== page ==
New outbreak of fever on the Korean peninsula: Seoul fears a nuclear strike by its northern neighbor and is preparing for it, with the help of the United States.

Launch of North Korea’s new intercontinental ballistic missile, November 18, 2022. (AFP)

It is the latest shock statements from Pyongyang that have brutally raised the temperature. Sunday January 2, during the meeting of his party, Kim Jong-un announces that for its security, North Korea will “massively strengthen its military force” and increase “exponentially” its nuclear arsenal. He explains that the country will launch a new intercontinental ballistic missile (ICBM) system, whose main mission will be a rapid nuclear counterattack.

“We prepare ourselves”

Beyond words, there are actions. For the past year, North Korea has been increasing ballistic tests, almost one shot per month – some of which gave Seoul a cold sweat and 2023 promises to be in the same vein. Washington and Seoul consider the situation “very worrying” and the escalation that began several months ago does not seem about to stop.

South Korea does not have atomic weapons: it is under “the American umbrella”, it is the United States which ensures its security. In its “nuclear posture”, the document which sets the rules for the use of atomic weapons, the Pentagon states very clearly that “any nuclear attack by North Korea against the United States or its allies and partners would be unacceptable and would result in the end of the regime”.

Hence this deterrent statement from a spokesperson for the White House National Security Council to defend his ally against threats from the north, explaining that the allies are preparing “a coordinated and concrete response to a series of scenarios, including the use of nuclear weapons by North Korea”. Concretely, this does not mean that there will be nuclear warheads on the territory of the peninsula, but information sharing, a simulation exercise of conventional response. More than 28,000 American soldiers are stationed in South Korea.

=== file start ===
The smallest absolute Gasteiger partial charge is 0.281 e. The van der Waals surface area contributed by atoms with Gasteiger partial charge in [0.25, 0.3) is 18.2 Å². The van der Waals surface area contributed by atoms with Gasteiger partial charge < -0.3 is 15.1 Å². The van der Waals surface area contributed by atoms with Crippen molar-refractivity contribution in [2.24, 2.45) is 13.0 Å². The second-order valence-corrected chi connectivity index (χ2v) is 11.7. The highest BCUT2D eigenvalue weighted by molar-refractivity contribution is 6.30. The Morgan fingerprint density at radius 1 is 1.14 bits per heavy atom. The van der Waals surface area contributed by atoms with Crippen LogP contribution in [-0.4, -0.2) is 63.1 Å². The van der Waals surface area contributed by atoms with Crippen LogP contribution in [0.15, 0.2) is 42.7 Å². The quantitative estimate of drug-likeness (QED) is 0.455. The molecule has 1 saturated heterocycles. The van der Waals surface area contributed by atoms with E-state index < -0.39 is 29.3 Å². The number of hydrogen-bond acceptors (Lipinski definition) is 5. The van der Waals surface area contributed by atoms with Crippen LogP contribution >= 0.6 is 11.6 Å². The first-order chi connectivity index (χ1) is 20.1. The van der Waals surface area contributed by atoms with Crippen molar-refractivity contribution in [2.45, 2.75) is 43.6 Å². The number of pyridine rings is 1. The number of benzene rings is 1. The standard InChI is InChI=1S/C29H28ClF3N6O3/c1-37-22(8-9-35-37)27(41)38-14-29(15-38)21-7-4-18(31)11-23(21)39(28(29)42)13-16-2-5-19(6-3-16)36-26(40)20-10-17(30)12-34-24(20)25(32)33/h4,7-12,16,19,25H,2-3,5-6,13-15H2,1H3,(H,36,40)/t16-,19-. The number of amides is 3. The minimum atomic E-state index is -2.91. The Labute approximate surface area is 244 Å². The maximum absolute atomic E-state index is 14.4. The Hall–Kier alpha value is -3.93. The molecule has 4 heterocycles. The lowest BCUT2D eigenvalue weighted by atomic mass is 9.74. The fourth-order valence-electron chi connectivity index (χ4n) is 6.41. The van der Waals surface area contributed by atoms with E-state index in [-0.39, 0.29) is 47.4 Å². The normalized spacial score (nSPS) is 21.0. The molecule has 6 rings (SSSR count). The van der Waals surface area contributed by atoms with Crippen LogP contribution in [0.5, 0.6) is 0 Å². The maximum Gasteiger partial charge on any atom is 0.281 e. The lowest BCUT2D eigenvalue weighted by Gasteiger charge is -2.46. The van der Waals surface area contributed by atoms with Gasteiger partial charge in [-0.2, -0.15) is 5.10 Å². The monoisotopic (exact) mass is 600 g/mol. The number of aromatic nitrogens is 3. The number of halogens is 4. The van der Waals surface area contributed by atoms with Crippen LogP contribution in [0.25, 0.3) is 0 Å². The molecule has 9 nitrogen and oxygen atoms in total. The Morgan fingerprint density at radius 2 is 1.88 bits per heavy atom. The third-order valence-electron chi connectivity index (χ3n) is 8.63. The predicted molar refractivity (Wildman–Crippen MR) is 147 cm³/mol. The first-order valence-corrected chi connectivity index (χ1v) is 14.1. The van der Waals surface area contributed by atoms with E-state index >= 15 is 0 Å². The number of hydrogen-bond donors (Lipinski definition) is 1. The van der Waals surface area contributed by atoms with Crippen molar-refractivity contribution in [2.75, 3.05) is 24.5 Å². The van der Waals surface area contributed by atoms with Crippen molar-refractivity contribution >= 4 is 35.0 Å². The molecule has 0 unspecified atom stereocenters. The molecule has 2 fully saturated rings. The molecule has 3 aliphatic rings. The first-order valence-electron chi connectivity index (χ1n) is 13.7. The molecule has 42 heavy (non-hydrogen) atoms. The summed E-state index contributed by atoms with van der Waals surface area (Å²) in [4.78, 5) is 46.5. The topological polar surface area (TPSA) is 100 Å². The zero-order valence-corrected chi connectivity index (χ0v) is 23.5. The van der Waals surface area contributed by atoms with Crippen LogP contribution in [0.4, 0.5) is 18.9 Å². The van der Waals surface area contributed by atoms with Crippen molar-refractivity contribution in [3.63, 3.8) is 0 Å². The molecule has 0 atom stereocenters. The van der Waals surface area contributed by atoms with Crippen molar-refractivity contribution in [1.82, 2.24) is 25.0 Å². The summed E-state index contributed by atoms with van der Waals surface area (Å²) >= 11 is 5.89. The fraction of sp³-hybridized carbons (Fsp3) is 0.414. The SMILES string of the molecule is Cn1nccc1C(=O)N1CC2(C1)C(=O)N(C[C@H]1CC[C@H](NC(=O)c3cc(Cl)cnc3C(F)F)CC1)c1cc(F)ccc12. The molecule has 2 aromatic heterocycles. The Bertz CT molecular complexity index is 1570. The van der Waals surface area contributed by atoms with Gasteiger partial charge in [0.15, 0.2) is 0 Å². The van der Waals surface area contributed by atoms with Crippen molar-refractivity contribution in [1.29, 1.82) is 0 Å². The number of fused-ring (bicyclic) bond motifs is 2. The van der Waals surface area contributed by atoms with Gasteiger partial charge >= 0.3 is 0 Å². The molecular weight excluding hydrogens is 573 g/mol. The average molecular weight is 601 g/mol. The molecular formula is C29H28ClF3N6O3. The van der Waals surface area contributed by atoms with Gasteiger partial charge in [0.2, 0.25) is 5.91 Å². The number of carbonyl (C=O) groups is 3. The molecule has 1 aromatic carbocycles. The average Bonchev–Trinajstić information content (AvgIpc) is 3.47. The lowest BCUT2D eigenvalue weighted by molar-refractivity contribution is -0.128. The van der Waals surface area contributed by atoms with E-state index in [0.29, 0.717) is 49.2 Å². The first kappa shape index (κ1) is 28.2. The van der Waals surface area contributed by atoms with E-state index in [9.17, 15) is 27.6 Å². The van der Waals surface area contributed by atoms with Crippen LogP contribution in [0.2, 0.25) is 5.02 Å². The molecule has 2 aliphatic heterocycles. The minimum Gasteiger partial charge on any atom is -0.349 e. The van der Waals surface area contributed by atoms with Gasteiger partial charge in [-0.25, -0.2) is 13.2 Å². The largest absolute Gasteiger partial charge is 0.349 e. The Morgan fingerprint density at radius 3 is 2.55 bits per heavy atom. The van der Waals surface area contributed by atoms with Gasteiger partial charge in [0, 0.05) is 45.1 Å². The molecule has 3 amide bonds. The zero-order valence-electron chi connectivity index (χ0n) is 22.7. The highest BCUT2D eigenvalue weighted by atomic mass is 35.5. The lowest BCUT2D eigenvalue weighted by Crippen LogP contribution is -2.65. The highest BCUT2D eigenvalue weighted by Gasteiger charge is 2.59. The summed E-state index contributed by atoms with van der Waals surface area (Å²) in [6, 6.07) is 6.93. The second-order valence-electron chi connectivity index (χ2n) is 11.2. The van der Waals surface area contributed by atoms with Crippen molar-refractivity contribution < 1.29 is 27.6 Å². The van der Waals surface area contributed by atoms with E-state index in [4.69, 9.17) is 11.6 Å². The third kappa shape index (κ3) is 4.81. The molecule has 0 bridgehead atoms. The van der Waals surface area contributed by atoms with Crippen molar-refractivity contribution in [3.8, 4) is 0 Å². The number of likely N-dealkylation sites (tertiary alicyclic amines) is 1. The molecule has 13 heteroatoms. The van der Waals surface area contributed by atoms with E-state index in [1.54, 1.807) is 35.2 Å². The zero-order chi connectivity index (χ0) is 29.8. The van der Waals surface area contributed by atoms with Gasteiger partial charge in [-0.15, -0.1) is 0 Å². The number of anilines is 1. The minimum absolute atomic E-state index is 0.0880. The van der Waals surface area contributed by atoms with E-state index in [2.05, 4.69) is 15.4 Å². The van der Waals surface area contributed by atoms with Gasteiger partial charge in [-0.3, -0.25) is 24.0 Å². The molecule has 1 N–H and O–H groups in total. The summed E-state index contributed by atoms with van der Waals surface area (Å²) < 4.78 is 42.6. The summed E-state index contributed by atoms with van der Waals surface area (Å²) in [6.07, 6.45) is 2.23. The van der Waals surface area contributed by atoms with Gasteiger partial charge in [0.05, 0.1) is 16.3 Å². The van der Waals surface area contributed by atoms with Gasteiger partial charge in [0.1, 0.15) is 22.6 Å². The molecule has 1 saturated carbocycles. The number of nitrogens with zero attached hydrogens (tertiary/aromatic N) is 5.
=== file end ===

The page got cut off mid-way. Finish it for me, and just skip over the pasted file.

The very offensive South Korean president

The South Korean president would like to go further: he calls for joint nuclear exercises, without however acquiring atomic weapons, on this point the official doctrine of South Korea has not changed (even if public opinion public is more and more favorable to it). Exercises would already allow you to show your muscles even more in the face of the rise in power of the North Korean military arsenal. For the moment Washington has not responded favorably.

Since coming to power last May, Yoon Seok Yeol has been in a very offensive posture. With him there is no question of diplomatic openness as with his predecessor. He plans to label North Korea an “enemy country” in the next national security white paper. And the icing on the cake, this Wednesday, January 4, he even says he is considering suspending an agreement concluded in 2018 with Pyongyang if North Korea ever sends drones to South Korean territory again as it did at the end of December. The anti-aircraft defense had not been able to shoot down a single aircraft… This kind of talk can only fuel tensions.